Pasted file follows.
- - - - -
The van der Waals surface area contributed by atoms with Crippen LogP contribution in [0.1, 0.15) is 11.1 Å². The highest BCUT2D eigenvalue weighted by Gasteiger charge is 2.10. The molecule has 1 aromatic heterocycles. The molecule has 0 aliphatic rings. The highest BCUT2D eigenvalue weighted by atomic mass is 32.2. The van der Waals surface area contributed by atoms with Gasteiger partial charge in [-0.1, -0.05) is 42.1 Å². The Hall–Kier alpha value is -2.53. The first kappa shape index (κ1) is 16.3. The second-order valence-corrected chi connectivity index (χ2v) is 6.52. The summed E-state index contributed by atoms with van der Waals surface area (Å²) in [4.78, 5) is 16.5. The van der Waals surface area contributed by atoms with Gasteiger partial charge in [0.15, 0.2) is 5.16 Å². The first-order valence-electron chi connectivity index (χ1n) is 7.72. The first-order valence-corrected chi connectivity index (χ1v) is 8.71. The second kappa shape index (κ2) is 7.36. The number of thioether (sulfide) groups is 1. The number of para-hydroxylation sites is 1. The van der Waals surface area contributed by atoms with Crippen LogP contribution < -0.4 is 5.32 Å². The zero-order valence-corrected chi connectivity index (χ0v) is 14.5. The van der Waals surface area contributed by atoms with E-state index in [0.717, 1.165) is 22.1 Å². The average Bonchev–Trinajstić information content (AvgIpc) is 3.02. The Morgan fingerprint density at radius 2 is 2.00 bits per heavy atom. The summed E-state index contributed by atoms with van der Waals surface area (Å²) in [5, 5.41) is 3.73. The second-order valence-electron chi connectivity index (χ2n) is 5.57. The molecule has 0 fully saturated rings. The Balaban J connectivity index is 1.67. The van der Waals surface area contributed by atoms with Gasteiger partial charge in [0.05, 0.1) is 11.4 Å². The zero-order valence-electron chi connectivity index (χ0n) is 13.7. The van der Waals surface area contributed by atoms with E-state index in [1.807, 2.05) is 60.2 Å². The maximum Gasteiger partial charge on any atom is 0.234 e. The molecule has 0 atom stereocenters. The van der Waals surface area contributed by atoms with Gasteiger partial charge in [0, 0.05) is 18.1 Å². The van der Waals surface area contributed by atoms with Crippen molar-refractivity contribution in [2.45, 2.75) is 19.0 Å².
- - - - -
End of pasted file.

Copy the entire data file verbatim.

The van der Waals surface area contributed by atoms with Crippen LogP contribution in [0.1, 0.15) is 11.1 Å². The highest BCUT2D eigenvalue weighted by Gasteiger charge is 2.10. The molecule has 1 aromatic heterocycles. The molecule has 0 aliphatic rings. The highest BCUT2D eigenvalue weighted by atomic mass is 32.2. The van der Waals surface area contributed by atoms with Gasteiger partial charge in [-0.1, -0.05) is 42.1 Å². The Hall–Kier alpha value is -2.53. The first kappa shape index (κ1) is 16.3. The second-order valence-corrected chi connectivity index (χ2v) is 6.52. The summed E-state index contributed by atoms with van der Waals surface area (Å²) in [4.78, 5) is 16.5. The van der Waals surface area contributed by atoms with Gasteiger partial charge in [0.15, 0.2) is 5.16 Å². The first-order valence-electron chi connectivity index (χ1n) is 7.72. The first-order valence-corrected chi connectivity index (χ1v) is 8.71. The second kappa shape index (κ2) is 7.36. The number of thioether (sulfide) groups is 1. The number of para-hydroxylation sites is 1. The van der Waals surface area contributed by atoms with Crippen LogP contribution < -0.4 is 5.32 Å². The zero-order valence-corrected chi connectivity index (χ0v) is 14.5. The van der Waals surface area contributed by atoms with E-state index in [0.717, 1.165) is 22.1 Å². The average Bonchev–Trinajstić information content (AvgIpc) is 3.02. The Morgan fingerprint density at radius 2 is 2.00 bits per heavy atom. The summed E-state index contributed by atoms with van der Waals surface area (Å²) in [5, 5.41) is 3.73. The second-order valence-electron chi connectivity index (χ2n) is 5.57. The molecule has 0 fully saturated rings. The Balaban J connectivity index is 1.67. The van der Waals surface area contributed by atoms with Gasteiger partial charge in [0.05, 0.1) is 11.4 Å². The zero-order valence-electron chi connectivity index (χ0n) is 13.7. The van der Waals surface area contributed by atoms with E-state index in [1.807, 2.05) is 60.2 Å². The maximum Gasteiger partial charge on any atom is 0.234 e. The molecule has 0 atom stereocenters. The van der Waals surface area contributed by atoms with Gasteiger partial charge in [0, 0.05) is 18.1 Å². The van der Waals surface area contributed by atoms with Crippen molar-refractivity contribution in [2.45, 2.75) is 19.0 Å².